• posix_trace_eventtypelist_getne
  • posix_trace_eventtypelist_rewin
  • posix_trace_flush()
  • posix_trace_get_attr()
  • posix_trace_get_filter()
  • posix_trace_get_status()
  • posix_trace_getnext_event()
  • posix_trace_open()
  • posix_trace_rewind()
  • posix_trace_set_filter()
  • posix_trace_shutdown()
  • posix_trace_timedgetnext_event(
  • posix_typed_mem_open()
  • printf()
  • pthread_rwlock_rdlock()
  • pthread_rwlock_timedrdlock()
  • pthread_rwlock_timedwrlock()
  • pthread_rwlock_wrlock()
  • putc()
  • putc_unlocked()
  • putchar()
  • putchar_unlocked()
  • puts()
  • pututxline()
  • putwc()
  • putwchar()
  • readdir()
  • readdir_r()
  • remove()
  • rename()
  • rewind()
  • rewinddir()
  • scanf()
  • seekdir()
  • semop()
  • setgrent()
  • sethostent()
  • setnetent()
  • setprotoent()
  • setpwent()
  • setservent()
  • setutxent()
  • stat()
  • strerror()
  • strerror_r()
  • strftime()
  • symlink()
  • sync()
  • syslog()
  • tmpfile()
  • tmpnam()
  • ttyname()
  • ttyname_r()
  • tzset()
  • ungetc()
  • ungetwc()
  • unlink()
  • vfprintf()
  • vfwprintf()
  • vprintf()
  • vwprintf()
  • wcsftime()
  • wordexp()
  • wprintf()
  • wscanf()


An implementation shall not introduce cancellation points into any other functions specified in this volume of IEEE Std 1003.1-2001.

The side effects of acting upon a cancellation request while suspended during a call of a function are the same as the side effects that may be seen in a single-threaded program when a call to a function is interrupted by a signal and the given function returns [EINTR]. Any such side effects occur before any cancellation cleanup handlers are called.

Whenever a thread has cancelability enabled and a cancellation request has been made with that thread as the target, and the thread then calls any function that is a cancellation point (such as pthread_testcancel() or read()), the cancellation request shall be acted upon before the function returns. If a thread has cancelability enabled and a cancellation request is made with the thread as a target while the thread is suspended at a cancellation point, the thread shall be awakened and the cancellation request shall be acted upon. However, if the thread is suspended at a cancellation point and the event for which it is waiting occurs before the cancellation request is acted upon, it is unspecified whether the cancellation request is acted upon or whether the cancellation request remains pending and the thread resumes normal execution.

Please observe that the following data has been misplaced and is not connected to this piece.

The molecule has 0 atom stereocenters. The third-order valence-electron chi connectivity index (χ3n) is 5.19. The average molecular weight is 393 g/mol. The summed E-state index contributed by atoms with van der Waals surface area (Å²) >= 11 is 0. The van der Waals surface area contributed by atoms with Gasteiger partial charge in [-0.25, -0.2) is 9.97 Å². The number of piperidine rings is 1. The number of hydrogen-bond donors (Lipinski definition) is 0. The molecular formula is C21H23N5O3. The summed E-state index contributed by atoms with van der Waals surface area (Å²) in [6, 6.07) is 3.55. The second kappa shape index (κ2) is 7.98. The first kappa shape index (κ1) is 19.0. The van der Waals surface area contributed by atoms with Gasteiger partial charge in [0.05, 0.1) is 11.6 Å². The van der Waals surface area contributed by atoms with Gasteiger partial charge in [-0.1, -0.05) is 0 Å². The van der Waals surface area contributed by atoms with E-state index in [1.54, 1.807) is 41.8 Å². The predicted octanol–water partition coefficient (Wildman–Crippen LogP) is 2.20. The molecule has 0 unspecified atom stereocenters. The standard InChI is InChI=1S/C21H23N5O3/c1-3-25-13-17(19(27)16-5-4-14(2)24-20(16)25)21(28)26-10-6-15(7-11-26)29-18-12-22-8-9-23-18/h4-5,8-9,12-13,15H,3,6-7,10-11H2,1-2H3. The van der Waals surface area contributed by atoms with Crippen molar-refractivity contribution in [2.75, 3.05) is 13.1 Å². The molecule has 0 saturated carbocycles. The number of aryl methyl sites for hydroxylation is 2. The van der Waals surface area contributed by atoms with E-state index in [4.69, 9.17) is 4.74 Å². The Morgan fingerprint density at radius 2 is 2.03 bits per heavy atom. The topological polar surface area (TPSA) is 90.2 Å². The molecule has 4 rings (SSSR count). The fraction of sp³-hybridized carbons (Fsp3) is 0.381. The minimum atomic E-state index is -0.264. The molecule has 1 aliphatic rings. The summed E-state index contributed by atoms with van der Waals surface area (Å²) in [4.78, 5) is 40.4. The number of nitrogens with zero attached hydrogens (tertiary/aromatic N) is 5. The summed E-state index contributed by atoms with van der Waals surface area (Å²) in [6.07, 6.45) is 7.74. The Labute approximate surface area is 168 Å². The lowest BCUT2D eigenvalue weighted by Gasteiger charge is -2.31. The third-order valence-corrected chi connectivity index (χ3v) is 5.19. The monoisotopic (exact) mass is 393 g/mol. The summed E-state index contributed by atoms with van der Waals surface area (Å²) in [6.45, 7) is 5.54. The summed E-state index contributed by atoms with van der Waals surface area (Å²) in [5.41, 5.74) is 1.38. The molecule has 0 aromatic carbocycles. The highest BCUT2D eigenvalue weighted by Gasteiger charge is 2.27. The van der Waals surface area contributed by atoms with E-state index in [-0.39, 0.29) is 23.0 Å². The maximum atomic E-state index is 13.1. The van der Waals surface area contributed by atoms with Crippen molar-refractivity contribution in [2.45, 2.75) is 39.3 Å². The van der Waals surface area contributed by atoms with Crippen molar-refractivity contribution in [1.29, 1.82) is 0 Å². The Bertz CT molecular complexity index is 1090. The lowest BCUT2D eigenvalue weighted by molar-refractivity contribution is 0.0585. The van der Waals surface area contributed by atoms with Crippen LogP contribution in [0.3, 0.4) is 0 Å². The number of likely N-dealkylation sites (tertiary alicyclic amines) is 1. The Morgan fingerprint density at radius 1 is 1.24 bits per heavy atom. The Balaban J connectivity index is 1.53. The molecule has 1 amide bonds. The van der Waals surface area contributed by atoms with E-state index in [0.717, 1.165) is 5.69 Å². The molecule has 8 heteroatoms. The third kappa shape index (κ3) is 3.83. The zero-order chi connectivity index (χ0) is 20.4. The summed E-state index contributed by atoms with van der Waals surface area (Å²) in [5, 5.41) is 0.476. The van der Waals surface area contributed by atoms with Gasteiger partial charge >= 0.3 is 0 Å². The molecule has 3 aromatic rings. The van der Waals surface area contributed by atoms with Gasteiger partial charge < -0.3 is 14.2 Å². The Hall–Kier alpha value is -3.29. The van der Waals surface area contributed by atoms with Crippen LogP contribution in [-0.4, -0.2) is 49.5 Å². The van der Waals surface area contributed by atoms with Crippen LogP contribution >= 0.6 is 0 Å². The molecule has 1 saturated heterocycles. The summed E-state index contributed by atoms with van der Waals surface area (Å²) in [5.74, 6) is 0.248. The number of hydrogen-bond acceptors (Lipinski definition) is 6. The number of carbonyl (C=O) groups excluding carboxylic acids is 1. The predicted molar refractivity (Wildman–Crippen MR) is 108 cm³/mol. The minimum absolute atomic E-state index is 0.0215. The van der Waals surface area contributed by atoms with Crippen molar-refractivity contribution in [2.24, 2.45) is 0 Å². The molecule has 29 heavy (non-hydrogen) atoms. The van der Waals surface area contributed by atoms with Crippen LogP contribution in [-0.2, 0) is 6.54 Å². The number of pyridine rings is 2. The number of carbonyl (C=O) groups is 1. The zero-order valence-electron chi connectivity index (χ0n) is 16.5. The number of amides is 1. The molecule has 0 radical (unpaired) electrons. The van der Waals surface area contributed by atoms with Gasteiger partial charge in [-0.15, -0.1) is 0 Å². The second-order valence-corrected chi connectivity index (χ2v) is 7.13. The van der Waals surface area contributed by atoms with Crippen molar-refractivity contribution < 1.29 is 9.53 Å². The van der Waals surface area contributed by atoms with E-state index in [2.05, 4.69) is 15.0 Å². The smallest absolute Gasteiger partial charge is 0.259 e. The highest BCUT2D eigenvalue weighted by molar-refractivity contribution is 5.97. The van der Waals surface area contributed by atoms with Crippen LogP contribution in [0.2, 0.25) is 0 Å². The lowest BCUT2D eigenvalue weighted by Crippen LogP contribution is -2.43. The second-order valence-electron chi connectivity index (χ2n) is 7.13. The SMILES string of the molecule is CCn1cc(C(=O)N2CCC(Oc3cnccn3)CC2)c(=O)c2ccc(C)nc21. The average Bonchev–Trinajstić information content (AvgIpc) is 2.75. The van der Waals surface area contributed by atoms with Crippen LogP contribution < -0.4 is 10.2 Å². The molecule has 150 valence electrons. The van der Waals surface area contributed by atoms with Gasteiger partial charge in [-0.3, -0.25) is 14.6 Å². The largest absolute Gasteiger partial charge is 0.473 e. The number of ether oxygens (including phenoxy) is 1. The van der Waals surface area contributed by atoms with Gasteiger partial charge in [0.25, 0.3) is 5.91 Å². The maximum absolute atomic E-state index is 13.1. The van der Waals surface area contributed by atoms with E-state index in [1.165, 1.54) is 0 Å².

Ugh! Can't get the table to work very well it looked OK in preview and nothing like a table afterwards. Look at the URL for the information! There are a lot of possible cancellation points.

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Here's a deep link to the right section: opengroup.org/onlinepubs/000095399/functions/… –  A. Rex Jan 12 '09 at 1:02
    
Ah, thanks. Now, how do you go about finding that? –  Jonathan Leffler Jan 12 '09 at 1:19
    
(I looked at page source - is that the best way? Only way?) –  Jonathan Leffler Jan 12 '09 at 1:22
    
Yeah, that's what I did. (Well, I first got out of their annoying frameset by right-clicking "Open frame in new tab." That way I get the HTML filename quickly.) You know, I deep-link often enough that it might be useful to have a browser extension that shows me all the possible link points ... –  A. Rex Jan 12 '09 at 1:24
    
Alternatively, we could have gone to the topical index opengroup.org/onlinepubs/000095399/idx/topic.html and it's a click away! –  A. Rex Jan 12 '09 at 1:25

See the pthread_cancel man page for further and fast info.

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Additional Info: since kernel 2.6, Linux has used the NPTL thread library which is POSIX compliant, so cancellation points should be as above for recent Linux implmentations.

http://www.ddj.com/linux-open-source/184406204